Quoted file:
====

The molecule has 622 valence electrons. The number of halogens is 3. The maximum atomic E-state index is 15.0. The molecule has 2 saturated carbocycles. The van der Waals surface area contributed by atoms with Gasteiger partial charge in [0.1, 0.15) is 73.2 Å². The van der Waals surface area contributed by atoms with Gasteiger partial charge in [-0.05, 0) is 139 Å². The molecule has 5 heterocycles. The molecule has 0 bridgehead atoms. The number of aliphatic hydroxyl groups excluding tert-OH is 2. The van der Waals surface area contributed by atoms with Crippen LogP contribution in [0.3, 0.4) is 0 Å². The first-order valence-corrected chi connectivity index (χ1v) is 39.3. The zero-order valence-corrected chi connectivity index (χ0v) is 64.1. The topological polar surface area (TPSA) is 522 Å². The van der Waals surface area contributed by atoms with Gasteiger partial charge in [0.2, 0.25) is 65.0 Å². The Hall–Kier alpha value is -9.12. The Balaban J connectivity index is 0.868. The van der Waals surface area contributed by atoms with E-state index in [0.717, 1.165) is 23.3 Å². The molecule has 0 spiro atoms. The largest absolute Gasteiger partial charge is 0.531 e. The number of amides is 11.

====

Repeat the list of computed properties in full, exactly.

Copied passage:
The molecule has 622 valence electrons. The number of halogens is 3. The maximum atomic E-state index is 15.0. The molecule has 2 saturated carbocycles. The van der Waals surface area contributed by atoms with Gasteiger partial charge in [0.1, 0.15) is 73.2 Å². The van der Waals surface area contributed by atoms with Gasteiger partial charge in [-0.05, 0) is 139 Å². The molecule has 5 heterocycles. The molecule has 0 bridgehead atoms. The number of aliphatic hydroxyl groups excluding tert-OH is 2. The van der Waals surface area contributed by atoms with Crippen LogP contribution in [0.3, 0.4) is 0 Å². The first-order valence-corrected chi connectivity index (χ1v) is 39.3. The zero-order valence-corrected chi connectivity index (χ0v) is 64.1. The topological polar surface area (TPSA) is 522 Å². The van der Waals surface area contributed by atoms with Gasteiger partial charge in [0.2, 0.25) is 65.0 Å². The Hall–Kier alpha value is -9.12. The Balaban J connectivity index is 0.868. The van der Waals surface area contributed by atoms with E-state index in [0.717, 1.165) is 23.3 Å². The molecule has 0 spiro atoms. The largest absolute Gasteiger partial charge is 0.531 e. The number of amides is 11.